But every time they've tried to apply their ideas they've gone disastrously wrong. Just so you know. I mean, just because the sun rose today doesn't mean it will tomorrow, but it does intuitively seem to make it more likely.
his degree was PPE, he was an economics writer before going into politics when became a economics advisor to brown in the mid-nineties. he was working there for a decade before he became an mp and he stayed in the treasury until 2007.
osbourne by comparison hasn't hd anything to do with economics before 2004 that i can tell.
now you could argue that all this experience hasn't served balls well but you can't say that he doesn't know his stuff. osbourne should be crapping himself.
but the fact that you have this depth of knowledge means that you're more likely to pick us up when we try and cover for our lack of knowledge. it's not a question of being right so much as knowing when the person your arguing with is wrong or on shaky ground.
osbourne simply doesn't have the same depth of knowledge as balls. he may have better ideas but he's much more likely to have weak points in his knowledge, and balls is far more likely to spot them than johnson ever was.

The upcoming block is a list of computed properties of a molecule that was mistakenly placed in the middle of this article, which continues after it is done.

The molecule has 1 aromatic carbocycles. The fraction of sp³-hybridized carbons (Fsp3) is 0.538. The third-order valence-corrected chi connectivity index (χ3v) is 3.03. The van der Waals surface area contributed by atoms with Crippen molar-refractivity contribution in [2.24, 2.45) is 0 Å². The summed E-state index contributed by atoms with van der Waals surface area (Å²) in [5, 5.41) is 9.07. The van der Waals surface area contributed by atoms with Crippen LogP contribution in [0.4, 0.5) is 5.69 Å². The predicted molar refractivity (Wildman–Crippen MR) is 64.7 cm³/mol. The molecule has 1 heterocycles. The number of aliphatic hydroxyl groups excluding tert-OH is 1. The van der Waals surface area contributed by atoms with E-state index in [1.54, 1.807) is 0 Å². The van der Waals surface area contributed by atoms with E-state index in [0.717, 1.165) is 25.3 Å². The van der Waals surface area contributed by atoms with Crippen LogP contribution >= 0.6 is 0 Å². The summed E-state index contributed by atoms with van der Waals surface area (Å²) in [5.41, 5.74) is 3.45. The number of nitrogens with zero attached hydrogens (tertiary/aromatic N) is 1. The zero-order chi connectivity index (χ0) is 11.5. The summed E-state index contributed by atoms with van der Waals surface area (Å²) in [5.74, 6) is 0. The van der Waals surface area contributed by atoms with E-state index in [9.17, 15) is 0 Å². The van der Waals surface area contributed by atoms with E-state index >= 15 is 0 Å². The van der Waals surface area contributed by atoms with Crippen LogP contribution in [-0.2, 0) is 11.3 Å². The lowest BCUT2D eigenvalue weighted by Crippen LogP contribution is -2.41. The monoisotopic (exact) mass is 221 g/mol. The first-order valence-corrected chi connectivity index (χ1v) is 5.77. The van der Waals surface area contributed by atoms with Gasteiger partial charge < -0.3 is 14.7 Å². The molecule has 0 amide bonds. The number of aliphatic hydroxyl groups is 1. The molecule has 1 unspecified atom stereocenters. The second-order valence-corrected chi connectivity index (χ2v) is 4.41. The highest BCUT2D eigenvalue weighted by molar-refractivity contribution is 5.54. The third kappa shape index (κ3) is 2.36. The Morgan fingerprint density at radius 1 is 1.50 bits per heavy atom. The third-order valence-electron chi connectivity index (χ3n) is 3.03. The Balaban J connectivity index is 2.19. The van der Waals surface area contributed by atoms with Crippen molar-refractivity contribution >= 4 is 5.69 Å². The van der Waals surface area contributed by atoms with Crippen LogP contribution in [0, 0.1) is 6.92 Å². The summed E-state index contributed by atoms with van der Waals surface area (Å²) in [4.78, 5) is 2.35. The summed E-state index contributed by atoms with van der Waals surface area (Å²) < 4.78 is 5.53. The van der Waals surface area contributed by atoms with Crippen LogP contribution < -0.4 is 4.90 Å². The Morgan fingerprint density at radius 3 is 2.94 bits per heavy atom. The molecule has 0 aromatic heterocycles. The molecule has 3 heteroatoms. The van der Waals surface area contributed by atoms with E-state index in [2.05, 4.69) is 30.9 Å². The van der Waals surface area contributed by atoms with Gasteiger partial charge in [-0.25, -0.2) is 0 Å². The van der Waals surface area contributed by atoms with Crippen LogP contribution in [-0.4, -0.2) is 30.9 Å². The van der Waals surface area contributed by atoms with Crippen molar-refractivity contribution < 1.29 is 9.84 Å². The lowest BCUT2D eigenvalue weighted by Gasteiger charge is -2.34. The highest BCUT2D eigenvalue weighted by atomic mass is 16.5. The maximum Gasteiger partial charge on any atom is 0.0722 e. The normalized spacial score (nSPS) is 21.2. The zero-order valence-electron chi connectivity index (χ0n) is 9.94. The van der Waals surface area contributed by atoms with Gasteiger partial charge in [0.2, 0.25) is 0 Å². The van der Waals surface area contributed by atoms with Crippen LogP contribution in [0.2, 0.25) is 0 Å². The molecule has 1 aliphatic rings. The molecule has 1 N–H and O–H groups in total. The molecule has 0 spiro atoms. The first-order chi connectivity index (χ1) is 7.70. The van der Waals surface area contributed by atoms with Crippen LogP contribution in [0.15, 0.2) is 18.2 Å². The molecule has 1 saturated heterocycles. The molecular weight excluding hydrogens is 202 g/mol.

we can let this point retire gently with the understanding that whatever happens, pitting two of the most unpopular politicians in the country against each other is going to be decidedly amusing.
It's like someone said on Twitter about the tube strikes:
We should lock Boris Johnson and Bob Crow in a room together and... actually, that ought to do it.
he had all this economic experience in real life and he was so much more qualified than Osbourne who everyone said was an idiot. And yet Cable had to make a pretty humiliating u-turn and say Osbourne was actually right all along and he'd got it all wrong.
yes he's now signing off on osbourne's plan to emphasise deficit reduction but he's still making public speeches that emphasise caution, and that's because that's his job for both the liberals and the coalition. it's just good and pragmatic pr.
They look bloody horrible.
That is rough. Drug adviser fiasco aside (god, I was so cross about that) AJ struck me as one of the more affable, human types amongst the rest of gordo's unfortunates.
it's not as if the Conservatives would have behaved any differently on the drugs advisor issue.
who wanted to ban alcohol. (well, he didn't say so in many words, but that was the logical outcome of his dangerous "alcohol kills more people than drugsz" rhetoric: this might be true but its not due to alcohol being inherently more dangerous and we all know people are too stupid to understand subtleties beyond the headlines) Alan Johnson was right to sack him.
He said that prohibition of alcohol didn't work either. His argument was that if you're going to have legalised alcohol, there's an inherent logic fail in also prohibiting other recreational drugs.
Yeah but if he knew anything about how drug stories are reported he'd have realized the headline would be: "ALCOHOL MORE DANGEROUS THAN HEROIN."
That logic fail is avoidable with a cultural exception clause for alcohol anyway.
should refrain from actually giving that opinion because the tabloids might turn it into a sensational headline?
Imagine how little would get said or done if everyone followed that line of reasoning.